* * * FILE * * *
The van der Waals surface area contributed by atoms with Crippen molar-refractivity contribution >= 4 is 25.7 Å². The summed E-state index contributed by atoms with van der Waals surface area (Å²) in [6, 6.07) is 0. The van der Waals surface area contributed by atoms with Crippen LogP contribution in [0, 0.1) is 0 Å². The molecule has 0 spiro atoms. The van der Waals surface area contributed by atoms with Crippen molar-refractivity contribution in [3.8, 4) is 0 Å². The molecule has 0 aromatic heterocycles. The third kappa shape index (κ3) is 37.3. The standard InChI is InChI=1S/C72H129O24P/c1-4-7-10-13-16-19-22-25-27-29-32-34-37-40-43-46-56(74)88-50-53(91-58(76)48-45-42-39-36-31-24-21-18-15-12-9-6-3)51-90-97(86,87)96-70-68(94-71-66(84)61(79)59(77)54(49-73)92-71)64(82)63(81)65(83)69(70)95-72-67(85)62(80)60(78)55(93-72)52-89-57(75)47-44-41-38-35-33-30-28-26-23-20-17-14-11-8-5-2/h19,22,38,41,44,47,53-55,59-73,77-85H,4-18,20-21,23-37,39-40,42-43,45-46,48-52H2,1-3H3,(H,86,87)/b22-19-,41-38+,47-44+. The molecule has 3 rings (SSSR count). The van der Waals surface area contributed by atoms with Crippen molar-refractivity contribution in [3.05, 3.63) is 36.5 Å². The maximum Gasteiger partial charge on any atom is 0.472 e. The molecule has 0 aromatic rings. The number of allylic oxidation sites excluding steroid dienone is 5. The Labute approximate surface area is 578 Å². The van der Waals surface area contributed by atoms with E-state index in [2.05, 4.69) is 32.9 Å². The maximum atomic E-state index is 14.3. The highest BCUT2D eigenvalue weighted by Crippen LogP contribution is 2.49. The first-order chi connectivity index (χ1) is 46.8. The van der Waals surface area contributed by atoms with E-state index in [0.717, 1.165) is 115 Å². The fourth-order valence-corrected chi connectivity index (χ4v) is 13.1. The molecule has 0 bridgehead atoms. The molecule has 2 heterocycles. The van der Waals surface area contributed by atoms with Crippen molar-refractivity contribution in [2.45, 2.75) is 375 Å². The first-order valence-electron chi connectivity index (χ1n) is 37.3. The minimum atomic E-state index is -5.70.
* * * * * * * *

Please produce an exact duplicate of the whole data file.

The van der Waals surface area contributed by atoms with Crippen molar-refractivity contribution >= 4 is 25.7 Å². The summed E-state index contributed by atoms with van der Waals surface area (Å²) in [6, 6.07) is 0. The van der Waals surface area contributed by atoms with Crippen LogP contribution in [0, 0.1) is 0 Å². The molecule has 0 spiro atoms. The van der Waals surface area contributed by atoms with Crippen molar-refractivity contribution in [3.8, 4) is 0 Å². The molecule has 0 aromatic heterocycles. The third kappa shape index (κ3) is 37.3. The standard InChI is InChI=1S/C72H129O24P/c1-4-7-10-13-16-19-22-25-27-29-32-34-37-40-43-46-56(74)88-50-53(91-58(76)48-45-42-39-36-31-24-21-18-15-12-9-6-3)51-90-97(86,87)96-70-68(94-71-66(84)61(79)59(77)54(49-73)92-71)64(82)63(81)65(83)69(70)95-72-67(85)62(80)60(78)55(93-72)52-89-57(75)47-44-41-38-35-33-30-28-26-23-20-17-14-11-8-5-2/h19,22,38,41,44,47,53-55,59-73,77-85H,4-18,20-21,23-37,39-40,42-43,45-46,48-52H2,1-3H3,(H,86,87)/b22-19-,41-38+,47-44+. The molecule has 3 rings (SSSR count). The van der Waals surface area contributed by atoms with Crippen molar-refractivity contribution in [3.05, 3.63) is 36.5 Å². The maximum Gasteiger partial charge on any atom is 0.472 e. The molecule has 0 aromatic rings. The number of allylic oxidation sites excluding steroid dienone is 5. The Labute approximate surface area is 578 Å². The van der Waals surface area contributed by atoms with E-state index in [2.05, 4.69) is 32.9 Å². The maximum atomic E-state index is 14.3. The highest BCUT2D eigenvalue weighted by Crippen LogP contribution is 2.49. The first-order chi connectivity index (χ1) is 46.8. The van der Waals surface area contributed by atoms with E-state index in [0.717, 1.165) is 115 Å². The fourth-order valence-corrected chi connectivity index (χ4v) is 13.1. The molecule has 0 bridgehead atoms. The molecule has 2 heterocycles. The van der Waals surface area contributed by atoms with Crippen molar-refractivity contribution in [2.45, 2.75) is 375 Å². The first-order valence-electron chi connectivity index (χ1n) is 37.3. The minimum atomic E-state index is -5.70.